It was really hard to walk around that city with this rebuilt leg and bones hitting, so I ended up moving to California. California was not quite as easy as Atlanta and New York. That was a big shift, because coming to California, and I don’t mean to insult all the people in this town whose paths I’ve crossed, but coming to California was very much like walking back into the 5th grade again. Where suddenly everyone’s like, ‘ah, something is wrong with you’. LA was a challenge.

I was very inspired by Jessica Lange. When I was young, in Atlanta, I remember sitting there recovering from one of my leg surgeries watching all her movies and being fascinated by her. Not only her skills and her amazing performances in so many films. Blue Sky, I think I watched it 10 times, and Frances … I was like, oh my gosh, I’m glad I didn’t live in that time zone, somebody would have stuck me in one of those places, because of my spirit. I was always fascinated by her work, and collected all her movies. The other thing about her was that I had lost my mom when I was 23 years old, and they look so much alike that it’s almost frightening. Except my mom had blue eyes. Same shape of the face though. In Blue Sky, same hairstyle. Same shape of their figures and everything. So one of the greatest things so far in my career was that I got to work with her.  

I booked a movie with Jessica Lange. And then I ended up on set and I’m looking at her, and I’m like, wow. Once we got comfortable on set, I told her, “Forgive me, I’m a little bit in awe of you, which I am not in awe of anyone in our industry. But I can’t tell if it’s more your work that I’m so enthralled with, or the fact that you look so much like my mom and can only imagine what she would have looked like at this age. The last age that I knew my mom, in her 40s, they looked exactly alike at that age in their lives.

Kris Foss:  Wow. You’ve had incredible roles, and on some really iconic television shows. From Sons of Anarchy, I love your role as Precious there. I’d be scared of your right hook, I have to say. You’ve been on CSI: Miami, Bones, Game of Silence and Fear the Walking Dead. So many great shows. And these are shows with a huge fan base. Do you feel that your work, or being part of those shows has had an impact in moving forward or opening doors for other actors with a disability?

Eileen Grubba:  It has absolutely made a huge impact and I’m really grateful for those edgy cable shows that started it. The first one that fully accepted me for my limp, for my walk, was Nip/Tuck. It was a tiny role, and I got pulled out of set when I was still in a bathrobe because they wanted to block. So I had to throw my brace on, which is something I’ve had to hide a lot through the years because once they see it, I’m out of a job or I don’t ever get hired again. This time, I was like, well, I’m already hired, so what are they going to do, fire me today?

I threw my brace on, went to set, and this very handsome man comes walking up to me and shakes my hand and welcomes me to the set and I thought, oh, gosh, he must be one of the stars of the show cause he’s just gorgeous. He starts asking me, “So do you walk with more of a limp with that brace or without the brace?” And I said, “Well, I can walk without it if you don’t want to see it.” He goes, “No, no, no. We love it. We actually want to see the limp.”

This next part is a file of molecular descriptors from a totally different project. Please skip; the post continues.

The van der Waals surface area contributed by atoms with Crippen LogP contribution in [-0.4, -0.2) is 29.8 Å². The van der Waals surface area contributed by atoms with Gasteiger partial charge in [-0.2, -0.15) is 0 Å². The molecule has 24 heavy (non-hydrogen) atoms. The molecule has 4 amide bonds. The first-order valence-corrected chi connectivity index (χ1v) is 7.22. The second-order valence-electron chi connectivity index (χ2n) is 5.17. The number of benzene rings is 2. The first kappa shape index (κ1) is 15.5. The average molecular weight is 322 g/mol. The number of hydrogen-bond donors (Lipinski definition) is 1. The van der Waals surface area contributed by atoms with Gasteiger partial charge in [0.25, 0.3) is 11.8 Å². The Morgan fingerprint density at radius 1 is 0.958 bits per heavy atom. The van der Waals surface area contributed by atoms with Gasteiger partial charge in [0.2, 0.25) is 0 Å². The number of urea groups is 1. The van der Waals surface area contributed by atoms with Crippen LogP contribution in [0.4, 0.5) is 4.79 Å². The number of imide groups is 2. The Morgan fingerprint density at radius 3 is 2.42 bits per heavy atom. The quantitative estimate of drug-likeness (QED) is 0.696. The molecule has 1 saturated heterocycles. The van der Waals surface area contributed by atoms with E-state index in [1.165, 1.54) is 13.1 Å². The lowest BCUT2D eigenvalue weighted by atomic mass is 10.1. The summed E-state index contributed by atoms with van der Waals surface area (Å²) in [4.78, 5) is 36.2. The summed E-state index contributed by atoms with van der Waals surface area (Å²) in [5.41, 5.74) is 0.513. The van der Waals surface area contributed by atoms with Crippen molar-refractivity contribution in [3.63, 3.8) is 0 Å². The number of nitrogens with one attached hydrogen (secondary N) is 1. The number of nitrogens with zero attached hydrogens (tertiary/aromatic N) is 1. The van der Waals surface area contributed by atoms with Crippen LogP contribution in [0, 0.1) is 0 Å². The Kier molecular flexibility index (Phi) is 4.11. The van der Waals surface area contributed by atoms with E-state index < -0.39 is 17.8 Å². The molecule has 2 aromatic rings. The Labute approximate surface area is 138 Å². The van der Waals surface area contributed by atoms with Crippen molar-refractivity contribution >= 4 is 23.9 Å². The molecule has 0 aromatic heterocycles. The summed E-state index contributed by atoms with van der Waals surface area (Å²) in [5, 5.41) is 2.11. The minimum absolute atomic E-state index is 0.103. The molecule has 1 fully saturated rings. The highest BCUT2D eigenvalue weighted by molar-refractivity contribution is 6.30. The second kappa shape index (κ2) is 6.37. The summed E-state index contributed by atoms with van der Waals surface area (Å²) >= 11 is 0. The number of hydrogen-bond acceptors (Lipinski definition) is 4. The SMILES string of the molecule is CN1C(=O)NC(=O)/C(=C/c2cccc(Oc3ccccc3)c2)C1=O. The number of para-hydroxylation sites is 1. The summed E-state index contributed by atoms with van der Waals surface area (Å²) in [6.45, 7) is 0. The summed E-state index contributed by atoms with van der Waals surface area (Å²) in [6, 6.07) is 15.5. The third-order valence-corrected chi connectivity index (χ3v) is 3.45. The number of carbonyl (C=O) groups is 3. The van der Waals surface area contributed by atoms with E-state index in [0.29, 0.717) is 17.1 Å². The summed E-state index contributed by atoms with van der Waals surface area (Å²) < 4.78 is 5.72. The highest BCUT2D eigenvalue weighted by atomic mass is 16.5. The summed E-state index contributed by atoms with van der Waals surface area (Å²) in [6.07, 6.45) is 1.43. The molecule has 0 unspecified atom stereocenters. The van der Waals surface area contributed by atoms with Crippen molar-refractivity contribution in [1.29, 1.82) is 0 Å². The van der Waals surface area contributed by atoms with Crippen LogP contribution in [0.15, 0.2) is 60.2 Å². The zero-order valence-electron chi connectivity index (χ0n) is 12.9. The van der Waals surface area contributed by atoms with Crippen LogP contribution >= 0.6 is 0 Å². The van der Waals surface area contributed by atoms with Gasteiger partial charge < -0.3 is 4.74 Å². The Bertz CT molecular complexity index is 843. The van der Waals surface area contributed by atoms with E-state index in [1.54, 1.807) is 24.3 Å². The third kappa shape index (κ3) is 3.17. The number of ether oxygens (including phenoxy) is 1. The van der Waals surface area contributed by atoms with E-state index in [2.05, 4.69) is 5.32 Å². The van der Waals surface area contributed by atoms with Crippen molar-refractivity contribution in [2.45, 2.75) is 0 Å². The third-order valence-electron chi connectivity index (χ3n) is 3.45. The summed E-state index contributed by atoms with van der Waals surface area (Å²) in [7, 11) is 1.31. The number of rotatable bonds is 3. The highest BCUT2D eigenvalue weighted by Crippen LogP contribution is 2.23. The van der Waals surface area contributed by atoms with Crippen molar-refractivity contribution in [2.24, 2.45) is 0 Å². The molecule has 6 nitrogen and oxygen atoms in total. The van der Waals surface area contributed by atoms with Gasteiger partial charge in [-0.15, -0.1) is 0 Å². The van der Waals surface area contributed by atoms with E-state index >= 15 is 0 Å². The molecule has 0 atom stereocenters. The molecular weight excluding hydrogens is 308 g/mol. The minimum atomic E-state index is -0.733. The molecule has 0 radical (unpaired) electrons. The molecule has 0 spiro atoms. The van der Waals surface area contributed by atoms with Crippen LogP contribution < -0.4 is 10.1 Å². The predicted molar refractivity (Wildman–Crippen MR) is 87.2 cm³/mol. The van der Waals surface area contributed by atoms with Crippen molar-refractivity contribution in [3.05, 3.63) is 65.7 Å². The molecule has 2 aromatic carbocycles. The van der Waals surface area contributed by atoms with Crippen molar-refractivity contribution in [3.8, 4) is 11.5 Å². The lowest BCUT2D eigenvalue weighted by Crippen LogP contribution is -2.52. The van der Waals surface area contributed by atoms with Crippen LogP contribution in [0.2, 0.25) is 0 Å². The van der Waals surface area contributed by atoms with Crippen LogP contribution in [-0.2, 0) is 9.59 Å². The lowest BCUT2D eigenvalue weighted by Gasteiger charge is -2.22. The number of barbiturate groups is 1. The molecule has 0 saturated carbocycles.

I told him, “So I limp a little bit more without the brace, because it’s a little bit more painful.” He tells me, “We don’t want you to be in pain. We just would like to see it.” I said, “Well, then I’m going to bring it. I’m going to give you the limp.” Then I found out that he was not only the director of our episode, but also one of the creators of the show, Brad Falchuk.

That moment, I’ll never forget it. My eyes filled with tears because it was the first time that I felt truly accepted in my town, in Los Angeles, without having to hide who I am.

So that was the first one. The next one that really opened up to me was Hung, in a tiny little role they brought me in for, as a hooker. It was a small role, but when I go in to do a role, I go in 150%. I put my guts into it. When they said, “street hooker,” I went street. Like, scary looking. So much so that the security guards were like, “You might want to do something about that crack habit.”

I booked that role, and then we shot it. The interesting thing is that when we got on set, the wardrobe people were thrown off by the brace. They were like, “Oh god, what do we do? Do we hide it, are we going to show it? I said, “You’ve got a lot of girls playing these characters. If you don’t want to see this, put them in the skirts, put me in pants, it’s all good.” But they said, “No. I think we’re going to put you in a skirt and let the producers see it.” I was horrified. I was like, okay, well, I’ll either lose my job, or I don’t know.

We walk out on set in the miniest mini-skirt you ever saw with my brace up to my knee, and the lead of the show, Jane Adams, looked at my leg and from 20 feet away, she’s screamed, “Oh my god, is that real?” And I laughed, and said, “Yeah, it’s real.” She’s said, “That is awesome.” She said it so loud, every head turned, including the producers, and they all looked at it. Dmitry Lipkin came up to me after and asked, “Do you mind if we show that?”  And I said, “Not at all. It’ll either make me or break me, but if you want to show it, let’s do it.” They ended up taking this tiny little role and expanding it.  I had five episodes before the end of that season. From what I was told, it was going into the next season … if the show hadn’t been canceled, it would have been a great one for me.

So that started the ball rolling. It also gave me some confidence that things were shifting and that people were going to start letting me be me. It’s interesting, because it’s gone in waves. Like, here it is, show it, and people are welcoming. And other times when I show it, I can’t get back in their office again, ever. It’s been a very interesting ride.